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A Damnable Defense

Not only did Mike Tyson lose his rape case, but his lawyers perpetuated a racial stereotype

In the aftermath of Mike Tyson's conviction last week for rape, I am left with a particularly troubling image: Tyson sitting at the defense table, listening impassively as his attorney Vincent Fuller pressed beauty pageant contestants for testimony providing every last unsavory detail of the fighter's marauding behavior during that fateful July weekend in Indianapolis. As I heard the accounts of the boxer's groping, fondling and sexually explicit, expletive-riddled remarks to the women, I shook my head.

Now, I know that even before he raped Desiree Washington, an 18-year-old contestant in the Miss Black America pageant, Tyson had a well-deserved reputation for horrific behavior. And the press reports of his coarse conduct toward other contestants in the pageant only reinforced that image. But a court of law is a very different forum from your morning newspaper. One would have expected the prosecution to cast a harsh light on Tyson's most objectionable actions, and the defense to try to put the best face on them. After all, anybody charged with a crime is entitled to a vigorous defense, which ordinarily involves an effort by his counsel to find the humanity that lies in even the worst of us.

Instead, quite the opposite happened in the Marion County courthouse. In prosecutor Greg Garrison's successful presentation of the facts, Tyson was a deceiver, a slick operator who used his wiles to lure Washington into his hotel room, where he proceeded to rape her. Yes, Garrison developed the idea that Tyson had engaged in brutality, but he also showed him to be a crafty individual capable of a wicked sort of charm. Consistent with this theory of the case, Garrison portrayed Tyson as being almost playful toward the contestants. The prosecutor did not seem eager to dwell unduly on Tyson's boorishness toward them.

It was left, jarringly, for Fuller to do that. In his opening statement, Fuller told the jury that Tyson "is not a high school graduate. He's never been trained in public speaking. He's never been trained in the skills of projecting himself.... He's been trained to do one thing, to defend himself in a ring and to go to battle in a ring." And so, Fuller said, when Tyson came to Indianapolis after having just won a bout with Razor Ruddock, he was anxious to "relax for the first time in weeks" and went on a sex-crazed rampage at a pageant rehearsal, uttering obscenities and making offensive overtures to the contestants. During the trial Fuller went to great lengths to elicit testimony about that conduct. In effect Fuller was saying to the jury: Tyson is your worst nightmare—a vulgar, socially inept, sex-obsessed black athlete. And any woman who would voluntarily enter a hotel suite with him must have known what she was getting into. In other words, both principals were animals—the black man for the crudity of his sexual demands, the black woman for eagerly acceding to them.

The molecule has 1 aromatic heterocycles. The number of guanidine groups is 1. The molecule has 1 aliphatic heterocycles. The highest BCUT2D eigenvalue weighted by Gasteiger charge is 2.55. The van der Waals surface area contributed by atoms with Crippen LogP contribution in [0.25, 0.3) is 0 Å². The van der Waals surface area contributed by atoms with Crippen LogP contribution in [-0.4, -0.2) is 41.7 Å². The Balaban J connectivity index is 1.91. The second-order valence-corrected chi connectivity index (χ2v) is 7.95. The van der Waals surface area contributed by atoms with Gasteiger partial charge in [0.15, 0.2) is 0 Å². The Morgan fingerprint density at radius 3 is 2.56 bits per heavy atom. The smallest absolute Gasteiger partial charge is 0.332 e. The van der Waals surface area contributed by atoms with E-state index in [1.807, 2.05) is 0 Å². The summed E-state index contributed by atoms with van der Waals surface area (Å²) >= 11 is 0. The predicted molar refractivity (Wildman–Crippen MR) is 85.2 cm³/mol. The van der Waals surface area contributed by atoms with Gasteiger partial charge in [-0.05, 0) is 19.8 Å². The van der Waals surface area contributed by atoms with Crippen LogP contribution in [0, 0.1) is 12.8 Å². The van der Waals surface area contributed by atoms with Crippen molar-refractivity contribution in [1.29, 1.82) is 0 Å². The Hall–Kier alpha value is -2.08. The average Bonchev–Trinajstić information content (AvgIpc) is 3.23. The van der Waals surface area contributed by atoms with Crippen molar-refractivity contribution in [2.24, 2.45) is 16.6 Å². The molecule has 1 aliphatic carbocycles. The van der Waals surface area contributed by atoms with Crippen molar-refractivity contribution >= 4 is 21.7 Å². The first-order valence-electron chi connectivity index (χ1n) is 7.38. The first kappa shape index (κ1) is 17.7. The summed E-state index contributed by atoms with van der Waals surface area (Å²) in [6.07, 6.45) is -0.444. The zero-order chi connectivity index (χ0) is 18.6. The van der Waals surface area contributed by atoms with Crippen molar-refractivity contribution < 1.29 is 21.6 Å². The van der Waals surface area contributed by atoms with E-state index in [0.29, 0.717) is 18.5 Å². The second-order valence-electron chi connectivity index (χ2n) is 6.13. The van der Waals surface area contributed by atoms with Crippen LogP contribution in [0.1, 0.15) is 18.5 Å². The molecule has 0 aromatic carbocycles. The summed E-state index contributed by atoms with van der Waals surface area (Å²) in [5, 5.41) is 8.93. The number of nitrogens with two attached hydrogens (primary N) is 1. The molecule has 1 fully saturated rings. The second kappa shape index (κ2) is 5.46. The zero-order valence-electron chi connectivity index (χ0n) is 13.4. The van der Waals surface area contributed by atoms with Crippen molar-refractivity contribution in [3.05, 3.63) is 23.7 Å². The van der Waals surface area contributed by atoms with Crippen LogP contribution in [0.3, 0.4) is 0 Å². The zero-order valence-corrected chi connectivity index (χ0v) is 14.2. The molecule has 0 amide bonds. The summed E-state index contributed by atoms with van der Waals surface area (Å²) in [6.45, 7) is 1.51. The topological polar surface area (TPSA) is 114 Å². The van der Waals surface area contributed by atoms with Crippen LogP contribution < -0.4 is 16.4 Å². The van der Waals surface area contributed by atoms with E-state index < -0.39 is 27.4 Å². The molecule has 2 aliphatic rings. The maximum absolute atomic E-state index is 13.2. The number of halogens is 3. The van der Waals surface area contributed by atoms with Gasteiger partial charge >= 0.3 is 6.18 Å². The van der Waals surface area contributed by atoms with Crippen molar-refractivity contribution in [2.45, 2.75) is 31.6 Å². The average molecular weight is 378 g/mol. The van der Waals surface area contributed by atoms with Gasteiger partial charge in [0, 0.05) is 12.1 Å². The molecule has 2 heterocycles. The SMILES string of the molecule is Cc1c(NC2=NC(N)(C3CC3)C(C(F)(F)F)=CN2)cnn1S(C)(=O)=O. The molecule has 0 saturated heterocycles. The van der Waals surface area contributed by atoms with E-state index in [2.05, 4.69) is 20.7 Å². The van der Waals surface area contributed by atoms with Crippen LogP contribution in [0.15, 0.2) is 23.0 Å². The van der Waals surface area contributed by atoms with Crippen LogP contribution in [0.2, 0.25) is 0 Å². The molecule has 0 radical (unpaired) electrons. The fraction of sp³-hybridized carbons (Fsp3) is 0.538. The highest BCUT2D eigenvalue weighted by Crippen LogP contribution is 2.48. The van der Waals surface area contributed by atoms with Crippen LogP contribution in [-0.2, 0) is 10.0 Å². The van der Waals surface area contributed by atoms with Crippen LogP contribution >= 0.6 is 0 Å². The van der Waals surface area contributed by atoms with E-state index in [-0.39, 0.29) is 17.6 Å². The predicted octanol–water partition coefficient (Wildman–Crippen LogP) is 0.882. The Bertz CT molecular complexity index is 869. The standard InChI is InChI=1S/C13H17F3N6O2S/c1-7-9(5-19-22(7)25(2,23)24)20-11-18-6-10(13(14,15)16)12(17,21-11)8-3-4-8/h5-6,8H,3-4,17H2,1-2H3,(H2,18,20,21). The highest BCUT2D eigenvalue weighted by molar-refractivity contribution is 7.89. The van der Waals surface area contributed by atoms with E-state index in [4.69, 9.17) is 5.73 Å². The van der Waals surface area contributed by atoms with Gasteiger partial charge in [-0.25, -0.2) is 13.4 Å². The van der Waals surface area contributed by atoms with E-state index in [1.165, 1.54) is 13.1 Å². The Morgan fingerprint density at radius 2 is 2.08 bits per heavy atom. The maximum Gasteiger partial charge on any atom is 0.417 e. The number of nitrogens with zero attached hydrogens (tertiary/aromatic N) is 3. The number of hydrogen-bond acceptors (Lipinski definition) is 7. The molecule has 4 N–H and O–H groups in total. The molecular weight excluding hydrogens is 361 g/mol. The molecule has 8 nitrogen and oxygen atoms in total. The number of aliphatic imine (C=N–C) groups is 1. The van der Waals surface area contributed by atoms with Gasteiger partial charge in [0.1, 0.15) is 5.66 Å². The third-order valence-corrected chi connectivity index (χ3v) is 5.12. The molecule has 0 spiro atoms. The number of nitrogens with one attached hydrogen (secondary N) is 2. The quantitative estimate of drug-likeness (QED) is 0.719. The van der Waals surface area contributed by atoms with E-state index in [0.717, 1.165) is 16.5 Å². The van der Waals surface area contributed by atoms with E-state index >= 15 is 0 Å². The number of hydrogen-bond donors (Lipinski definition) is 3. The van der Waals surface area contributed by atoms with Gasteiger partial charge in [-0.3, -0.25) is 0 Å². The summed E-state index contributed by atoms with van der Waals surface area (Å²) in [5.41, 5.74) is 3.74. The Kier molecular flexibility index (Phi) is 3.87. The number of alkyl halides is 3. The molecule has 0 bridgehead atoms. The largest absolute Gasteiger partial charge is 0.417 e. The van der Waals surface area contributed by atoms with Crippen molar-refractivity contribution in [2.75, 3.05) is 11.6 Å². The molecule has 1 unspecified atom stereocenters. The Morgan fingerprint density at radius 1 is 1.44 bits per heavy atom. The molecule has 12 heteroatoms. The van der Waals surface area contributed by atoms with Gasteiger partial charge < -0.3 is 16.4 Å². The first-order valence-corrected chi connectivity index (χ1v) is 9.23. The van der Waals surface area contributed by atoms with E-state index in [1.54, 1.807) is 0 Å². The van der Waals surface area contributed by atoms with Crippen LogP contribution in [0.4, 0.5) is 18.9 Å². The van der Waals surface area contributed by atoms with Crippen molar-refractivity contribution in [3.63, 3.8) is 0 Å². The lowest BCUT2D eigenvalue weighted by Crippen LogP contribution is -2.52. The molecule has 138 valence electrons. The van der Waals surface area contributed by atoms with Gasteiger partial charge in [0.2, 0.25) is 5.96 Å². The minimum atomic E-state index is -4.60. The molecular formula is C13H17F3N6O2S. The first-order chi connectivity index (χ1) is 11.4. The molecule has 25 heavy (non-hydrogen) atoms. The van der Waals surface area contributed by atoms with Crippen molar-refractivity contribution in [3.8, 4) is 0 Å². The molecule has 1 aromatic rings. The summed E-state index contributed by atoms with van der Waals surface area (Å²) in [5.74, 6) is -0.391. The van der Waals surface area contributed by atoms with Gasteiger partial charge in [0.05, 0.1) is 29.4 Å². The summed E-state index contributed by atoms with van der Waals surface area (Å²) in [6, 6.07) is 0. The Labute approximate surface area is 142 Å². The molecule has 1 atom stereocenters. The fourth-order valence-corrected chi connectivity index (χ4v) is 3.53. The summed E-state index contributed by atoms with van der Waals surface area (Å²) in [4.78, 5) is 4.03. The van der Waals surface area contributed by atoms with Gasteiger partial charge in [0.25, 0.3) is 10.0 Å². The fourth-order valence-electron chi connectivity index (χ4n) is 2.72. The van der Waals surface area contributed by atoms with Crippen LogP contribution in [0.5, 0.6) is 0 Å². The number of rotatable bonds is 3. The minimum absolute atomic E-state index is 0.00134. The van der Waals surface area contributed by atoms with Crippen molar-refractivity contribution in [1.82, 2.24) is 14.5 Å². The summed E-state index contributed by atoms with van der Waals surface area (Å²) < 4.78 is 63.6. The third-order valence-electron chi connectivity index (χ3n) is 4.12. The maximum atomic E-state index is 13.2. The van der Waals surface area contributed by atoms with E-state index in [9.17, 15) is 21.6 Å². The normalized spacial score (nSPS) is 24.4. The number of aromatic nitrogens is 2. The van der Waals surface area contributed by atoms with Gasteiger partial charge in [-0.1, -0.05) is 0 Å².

I understand that it was Fuller's job to adopt whatever strategy he felt gave him the best shot at winning the case. But the suspicion is inescapable that in choosing the course he did, he was pandering to bigoted perceptions about blacks, apparently hoping that the jurors would buy into those perceptions and vote to acquit Tyson. In another example of the same mind-set, Fuller's defense team tried unsuccessfully before the trial began to introduce expert testimony about the size of Tyson's genitals as an explanation for the vaginal abrasions Washington suffered, a tack that inevitably became the basis for a spoof on NBC's Saturday Night Live.

That this strategy didn't fly is a credit to the jury of 10 whites and two blacks, who saw it for the cynical business that it was. What concerns me, though, is that there was a far wider audience for Fuller's presentation: the public at large. And to this audience the defense sent disturbing messages, some of which transcend this trial. One of those messages, the idea that star athletes can play by different rules than the rest of us, was, blessedly, shot down by the jury's verdict. The other message, however, endures. It was bad enough that Tyson had raped a woman. But he was even more than a rapist; he was the stereotypical savage black man run amok, this by the characterization of his own lawyer. The stud defense is a Faustian bargain if ever there was one. In Fuller's effort to win his client an acquittal, the defendant was affixed with a label: BEWARE—DANGEROUS SEXUAL ANIMAL. Which Only reinforced a stereotype of black men in general.

I am baffled as to why Tyson's black supporters overlooked this travesty when they held prayer vigils in Indianapolis for him during which they raged about the perceived racial injustices committed by the prosecution. These apologists for Tyson said the rape charges were racially motivated, even though Washington also is black. Just as many blacks attacked Anita Hill for the allegations she leveled at Clarence Thomas during his Supreme Court nomination process, so did they excoriate Washington for pressing charges that put this black man in a jam. The way they saw it, Tyson now joins Thomas and former Washington, D.C., mayor Marion Barry as high-profile black martyrs persecuted for behavior that white men get away with.

But it wasn't the prosecution that perpetrated an injustice in the Indianapolis ease, and it wasn't Desiree Washington. The wrongdoers were Tyson, for committing rape, and his own legal team, whose misguided and contemptible defense fanned the fires of racism by perpetuating the worst kind of racial stereotypes.